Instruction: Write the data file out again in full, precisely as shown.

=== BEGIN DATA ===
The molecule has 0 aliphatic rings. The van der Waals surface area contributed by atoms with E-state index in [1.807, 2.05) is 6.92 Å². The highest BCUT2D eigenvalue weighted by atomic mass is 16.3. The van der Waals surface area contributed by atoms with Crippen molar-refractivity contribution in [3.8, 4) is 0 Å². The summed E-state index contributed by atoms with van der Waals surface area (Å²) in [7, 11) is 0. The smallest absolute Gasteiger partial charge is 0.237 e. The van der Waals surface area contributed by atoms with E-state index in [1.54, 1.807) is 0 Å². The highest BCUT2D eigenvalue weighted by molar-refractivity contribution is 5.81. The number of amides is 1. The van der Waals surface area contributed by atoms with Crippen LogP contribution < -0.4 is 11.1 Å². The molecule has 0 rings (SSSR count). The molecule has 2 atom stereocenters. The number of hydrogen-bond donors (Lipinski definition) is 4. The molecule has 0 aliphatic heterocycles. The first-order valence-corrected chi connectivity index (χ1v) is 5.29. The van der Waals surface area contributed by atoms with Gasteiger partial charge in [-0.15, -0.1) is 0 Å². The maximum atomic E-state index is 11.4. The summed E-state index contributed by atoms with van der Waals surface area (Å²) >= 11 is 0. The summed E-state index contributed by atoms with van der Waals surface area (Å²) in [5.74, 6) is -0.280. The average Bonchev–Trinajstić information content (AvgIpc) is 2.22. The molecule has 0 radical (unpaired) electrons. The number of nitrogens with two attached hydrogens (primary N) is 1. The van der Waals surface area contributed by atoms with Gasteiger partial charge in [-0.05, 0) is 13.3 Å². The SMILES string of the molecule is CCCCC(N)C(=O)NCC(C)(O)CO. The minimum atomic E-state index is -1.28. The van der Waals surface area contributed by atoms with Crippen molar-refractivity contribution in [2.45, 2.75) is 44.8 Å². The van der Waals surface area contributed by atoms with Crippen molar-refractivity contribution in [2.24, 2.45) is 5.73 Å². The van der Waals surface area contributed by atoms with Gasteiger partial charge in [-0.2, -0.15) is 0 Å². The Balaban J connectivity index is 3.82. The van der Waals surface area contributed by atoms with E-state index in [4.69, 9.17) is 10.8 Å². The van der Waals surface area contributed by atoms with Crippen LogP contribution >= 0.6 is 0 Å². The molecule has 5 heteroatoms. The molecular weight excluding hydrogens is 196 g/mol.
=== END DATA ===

The molecule has 0 aliphatic rings. The van der Waals surface area contributed by atoms with E-state index in [1.807, 2.05) is 6.92 Å². The highest BCUT2D eigenvalue weighted by atomic mass is 16.3. The van der Waals surface area contributed by atoms with Crippen molar-refractivity contribution in [3.8, 4) is 0 Å². The summed E-state index contributed by atoms with van der Waals surface area (Å²) in [7, 11) is 0. The smallest absolute Gasteiger partial charge is 0.237 e. The van der Waals surface area contributed by atoms with E-state index in [1.54, 1.807) is 0 Å². The highest BCUT2D eigenvalue weighted by molar-refractivity contribution is 5.81. The number of amides is 1. The van der Waals surface area contributed by atoms with Crippen LogP contribution < -0.4 is 11.1 Å². The molecule has 0 rings (SSSR count). The molecule has 2 atom stereocenters. The number of hydrogen-bond donors (Lipinski definition) is 4. The molecule has 0 aliphatic heterocycles. The first-order valence-corrected chi connectivity index (χ1v) is 5.29. The van der Waals surface area contributed by atoms with Gasteiger partial charge in [-0.15, -0.1) is 0 Å². The maximum atomic E-state index is 11.4. The summed E-state index contributed by atoms with van der Waals surface area (Å²) >= 11 is 0. The summed E-state index contributed by atoms with van der Waals surface area (Å²) in [5.74, 6) is -0.280. The average Bonchev–Trinajstić information content (AvgIpc) is 2.22. The molecule has 0 radical (unpaired) electrons. The number of nitrogens with two attached hydrogens (primary N) is 1. The van der Waals surface area contributed by atoms with Gasteiger partial charge in [-0.05, 0) is 13.3 Å². The SMILES string of the molecule is CCCCC(N)C(=O)NCC(C)(O)CO. The minimum atomic E-state index is -1.28. The van der Waals surface area contributed by atoms with Crippen molar-refractivity contribution in [2.45, 2.75) is 44.8 Å². The van der Waals surface area contributed by atoms with Crippen molar-refractivity contribution in [2.24, 2.45) is 5.73 Å². The van der Waals surface area contributed by atoms with Gasteiger partial charge in [-0.2, -0.15) is 0 Å². The Balaban J connectivity index is 3.82. The van der Waals surface area contributed by atoms with E-state index in [4.69, 9.17) is 10.8 Å². The van der Waals surface area contributed by atoms with Crippen LogP contribution >= 0.6 is 0 Å². The molecule has 5 heteroatoms. The molecular weight excluding hydrogens is 196 g/mol.